We chose the container technology Singularity to package our software together with all its dependencies. Containers are a virtualization technique allowing the provision of encapsulated runtime environments. This allows us to circumvent a common problem with the usage of HPC systems. Users usually lack the permissions to install additional software on the HPC system themselves. Containers solve this issue by providing a pre-built environment containing everything the user needs to execute their application. Unlike virtual machines, containers share the operating system kernel with the host machine, making them a lightweight solution with less performance overhead. Singularity in particular was designed specifically for scientific and high-performance computing workloads. It is therefore able to easily utilize HPC-specific software and hardware components like MPI or GPUs. To produce our container, we use a multi-stage build process, with separate build and runtime stages. We install all the necessary dependencies to compile the application in the build stage. The runtime stage only includes the dependencies required to run the software. This approach helps ensure that the container is as lightweight as possible while still containing all the necessary components for accurate and reliable results.

MPI Integration

When it comes to integrating with MPI, two different approaches can be applied. The first approach is the ”Hybrid Model”, where MPI is installed in the container as well as the host system. When run, the MPI instance of the host will communicate with the MPI installation inside the container. The second approach is the ”Bind Model”, where the host’s MPI installation is mounted into the container. The latter approach is more performant as there is less communication overhead. However, the solution is less portable and therefore makes it harder to reproduce results as the container is not executable on its own anymore due to the lacking MPI installation.

Image Definition

In the following, we demonstrate the image definition for a container using the MPI Bind Model. The definition file specifies two stages, build and runtime, with the base image rockylinux, which was used due to being the unofficial successor to the discontinued CentOS that runs on the HPC cluster used during testing. In the first section, build, we use the %files section to copy the source files of the example C++ application to the container file system. The following %post section installs the build dependencies and compiles the application in a build directory.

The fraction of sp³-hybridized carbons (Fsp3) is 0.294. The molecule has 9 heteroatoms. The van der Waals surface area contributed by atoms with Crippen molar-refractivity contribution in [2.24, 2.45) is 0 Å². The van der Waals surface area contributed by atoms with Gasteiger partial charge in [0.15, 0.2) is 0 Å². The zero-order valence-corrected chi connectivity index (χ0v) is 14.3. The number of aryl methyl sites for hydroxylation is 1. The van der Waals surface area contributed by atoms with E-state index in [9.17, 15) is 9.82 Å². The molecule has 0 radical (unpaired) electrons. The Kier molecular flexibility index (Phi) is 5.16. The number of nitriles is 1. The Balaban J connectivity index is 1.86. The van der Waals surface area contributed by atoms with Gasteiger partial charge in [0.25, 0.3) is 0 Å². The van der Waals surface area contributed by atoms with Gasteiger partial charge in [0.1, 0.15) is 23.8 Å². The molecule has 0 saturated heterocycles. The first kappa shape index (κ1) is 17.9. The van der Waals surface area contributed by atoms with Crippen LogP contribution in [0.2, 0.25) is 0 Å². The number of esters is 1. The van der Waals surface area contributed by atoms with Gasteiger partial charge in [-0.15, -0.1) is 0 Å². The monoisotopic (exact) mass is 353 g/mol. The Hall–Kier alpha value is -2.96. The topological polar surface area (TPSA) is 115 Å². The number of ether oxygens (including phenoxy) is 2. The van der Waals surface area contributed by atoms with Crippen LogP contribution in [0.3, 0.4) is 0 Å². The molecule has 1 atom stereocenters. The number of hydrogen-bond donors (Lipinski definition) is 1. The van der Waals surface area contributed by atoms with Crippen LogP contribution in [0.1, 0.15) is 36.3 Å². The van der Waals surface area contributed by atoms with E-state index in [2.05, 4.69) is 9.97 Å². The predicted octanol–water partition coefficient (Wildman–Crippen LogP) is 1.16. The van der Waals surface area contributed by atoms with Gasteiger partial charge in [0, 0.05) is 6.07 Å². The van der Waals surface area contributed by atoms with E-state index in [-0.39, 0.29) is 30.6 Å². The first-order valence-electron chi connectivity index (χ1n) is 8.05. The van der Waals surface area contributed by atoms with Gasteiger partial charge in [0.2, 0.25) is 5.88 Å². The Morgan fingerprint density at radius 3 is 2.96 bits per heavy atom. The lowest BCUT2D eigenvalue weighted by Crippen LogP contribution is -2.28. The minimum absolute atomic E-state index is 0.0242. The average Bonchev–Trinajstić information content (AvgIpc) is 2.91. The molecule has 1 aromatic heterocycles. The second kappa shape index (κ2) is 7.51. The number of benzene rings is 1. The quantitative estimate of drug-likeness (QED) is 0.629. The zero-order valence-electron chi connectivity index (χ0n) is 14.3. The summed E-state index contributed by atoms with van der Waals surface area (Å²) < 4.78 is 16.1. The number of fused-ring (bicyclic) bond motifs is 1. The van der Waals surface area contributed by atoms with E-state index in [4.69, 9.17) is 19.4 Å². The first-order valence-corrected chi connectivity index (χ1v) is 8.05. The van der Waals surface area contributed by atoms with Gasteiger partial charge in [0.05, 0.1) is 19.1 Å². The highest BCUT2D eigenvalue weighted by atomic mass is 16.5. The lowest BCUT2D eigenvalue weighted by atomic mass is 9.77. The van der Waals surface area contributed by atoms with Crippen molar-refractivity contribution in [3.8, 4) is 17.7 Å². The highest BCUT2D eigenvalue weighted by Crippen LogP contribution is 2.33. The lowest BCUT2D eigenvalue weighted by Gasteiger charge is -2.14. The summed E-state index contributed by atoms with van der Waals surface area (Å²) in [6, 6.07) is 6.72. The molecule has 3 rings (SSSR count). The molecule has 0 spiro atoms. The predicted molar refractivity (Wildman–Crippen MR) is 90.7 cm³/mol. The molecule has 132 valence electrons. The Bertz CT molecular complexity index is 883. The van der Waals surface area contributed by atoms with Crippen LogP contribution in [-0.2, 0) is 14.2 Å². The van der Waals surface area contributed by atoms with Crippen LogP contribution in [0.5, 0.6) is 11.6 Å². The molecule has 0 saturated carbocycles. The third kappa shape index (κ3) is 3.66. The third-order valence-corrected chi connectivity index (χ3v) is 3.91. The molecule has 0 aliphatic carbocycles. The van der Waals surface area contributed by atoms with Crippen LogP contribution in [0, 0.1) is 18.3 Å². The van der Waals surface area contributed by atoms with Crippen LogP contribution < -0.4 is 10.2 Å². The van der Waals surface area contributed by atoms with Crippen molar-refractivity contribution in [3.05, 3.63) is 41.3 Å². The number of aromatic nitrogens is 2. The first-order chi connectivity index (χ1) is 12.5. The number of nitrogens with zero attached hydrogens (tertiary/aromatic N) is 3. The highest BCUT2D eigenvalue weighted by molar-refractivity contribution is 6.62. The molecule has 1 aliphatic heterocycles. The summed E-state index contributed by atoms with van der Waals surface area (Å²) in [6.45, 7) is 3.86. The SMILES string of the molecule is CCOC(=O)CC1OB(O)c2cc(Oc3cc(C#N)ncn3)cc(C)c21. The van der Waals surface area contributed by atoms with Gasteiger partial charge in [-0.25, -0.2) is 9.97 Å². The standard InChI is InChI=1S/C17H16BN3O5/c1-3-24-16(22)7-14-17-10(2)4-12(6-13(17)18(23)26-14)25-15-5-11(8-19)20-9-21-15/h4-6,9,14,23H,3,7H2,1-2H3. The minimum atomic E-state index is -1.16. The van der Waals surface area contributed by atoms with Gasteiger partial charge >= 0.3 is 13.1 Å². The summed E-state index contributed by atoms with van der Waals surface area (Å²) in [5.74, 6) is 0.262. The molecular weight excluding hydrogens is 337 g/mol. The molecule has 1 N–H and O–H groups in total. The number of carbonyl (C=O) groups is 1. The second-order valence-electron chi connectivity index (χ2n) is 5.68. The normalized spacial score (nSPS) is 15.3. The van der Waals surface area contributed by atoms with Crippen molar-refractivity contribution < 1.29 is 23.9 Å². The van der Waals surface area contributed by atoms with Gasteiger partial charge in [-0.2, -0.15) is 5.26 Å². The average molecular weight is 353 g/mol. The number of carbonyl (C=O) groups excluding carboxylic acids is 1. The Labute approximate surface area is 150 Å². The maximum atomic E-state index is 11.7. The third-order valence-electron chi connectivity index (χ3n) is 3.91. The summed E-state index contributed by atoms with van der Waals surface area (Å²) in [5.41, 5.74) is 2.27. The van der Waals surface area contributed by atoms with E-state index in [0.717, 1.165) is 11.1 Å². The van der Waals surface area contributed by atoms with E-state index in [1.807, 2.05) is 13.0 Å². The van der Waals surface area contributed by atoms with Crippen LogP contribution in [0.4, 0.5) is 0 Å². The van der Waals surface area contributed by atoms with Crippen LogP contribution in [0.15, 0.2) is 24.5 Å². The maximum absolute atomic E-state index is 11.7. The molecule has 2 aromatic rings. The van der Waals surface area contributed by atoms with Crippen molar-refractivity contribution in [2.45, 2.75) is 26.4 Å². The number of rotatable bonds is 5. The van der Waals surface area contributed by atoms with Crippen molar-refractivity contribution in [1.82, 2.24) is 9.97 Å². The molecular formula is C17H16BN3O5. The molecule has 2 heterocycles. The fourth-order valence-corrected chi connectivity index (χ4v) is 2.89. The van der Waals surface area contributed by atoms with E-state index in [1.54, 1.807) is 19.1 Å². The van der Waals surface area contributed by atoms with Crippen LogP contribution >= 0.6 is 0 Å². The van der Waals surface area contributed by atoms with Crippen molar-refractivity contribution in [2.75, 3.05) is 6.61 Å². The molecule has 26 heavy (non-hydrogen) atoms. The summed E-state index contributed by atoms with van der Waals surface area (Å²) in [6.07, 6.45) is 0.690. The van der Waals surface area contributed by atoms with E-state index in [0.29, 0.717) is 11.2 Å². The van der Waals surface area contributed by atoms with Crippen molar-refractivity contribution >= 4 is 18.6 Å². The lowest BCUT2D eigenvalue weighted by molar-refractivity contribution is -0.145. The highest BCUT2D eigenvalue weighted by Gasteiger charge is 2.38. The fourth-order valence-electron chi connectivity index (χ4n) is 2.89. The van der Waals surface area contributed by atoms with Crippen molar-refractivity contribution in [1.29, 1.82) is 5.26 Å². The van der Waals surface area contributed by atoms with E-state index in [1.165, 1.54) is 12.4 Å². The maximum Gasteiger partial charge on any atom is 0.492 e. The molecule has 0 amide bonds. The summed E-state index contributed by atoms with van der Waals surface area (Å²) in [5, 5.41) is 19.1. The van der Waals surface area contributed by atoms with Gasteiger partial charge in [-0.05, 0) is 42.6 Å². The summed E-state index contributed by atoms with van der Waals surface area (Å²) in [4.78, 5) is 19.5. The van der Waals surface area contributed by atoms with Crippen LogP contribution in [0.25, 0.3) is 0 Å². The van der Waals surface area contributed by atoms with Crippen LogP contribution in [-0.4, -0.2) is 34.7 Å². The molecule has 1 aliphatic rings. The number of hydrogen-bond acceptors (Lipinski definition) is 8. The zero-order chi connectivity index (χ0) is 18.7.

BootStrap: docker
From: rockylinux:9
Stage: build
    laplace2d/src src
    laplace2d/CMakeLists.txt CMakeLists.txt

    yum update -y                            && \
    yum group install -y "Development Tools" && \
    yum install -y mpich mpich-devel cmake   && \
    source /etc/profile.d/         && \
    module load mpi                          && \
    mkdir build && cd build && cmake .. && make

In the runtime stage, we first copy the build directory from the previous stage. The %post section then installs the runtime dependencies for the application. Note that we do not install MPI during this step as we are using the Bind-Model for this container. The %environment section adjusts the PATH and LD_LIBRARY_PATH environment variables so that the mounted MPI from the host system can be found when executing the container. Finally, the %apprun section specifies the application to be launched.

BootStrap: docker
From: rockylinux:9
Stage: runtime

%files from build
    build build

    export MPI_DIR=/cluster/mpi/mpich
    export PATH="$MPI_DIR/bin:$PATH"

    yum update -y         && \
    yum install -y gcc-toolset-12 compat-libgfortran-48

%apprun laplace

GitLab CI Job

Using the definition file from the previous section, we can define a job that builds the image in a CI pipeline on every commit to the repository. We use a Docker image with Singularity installed to run the job. To build the Singularity image, we run Singularity’s build command in the script section. The produced image is then stored as an artifact for use in later jobs.

    entrypoint: [""]

  stage: build

    paths: ["rockylinux9-mpich-bind.sif"]

    - | 
      singularity build \
                  "rockylinux9-mpich-bind.sif" \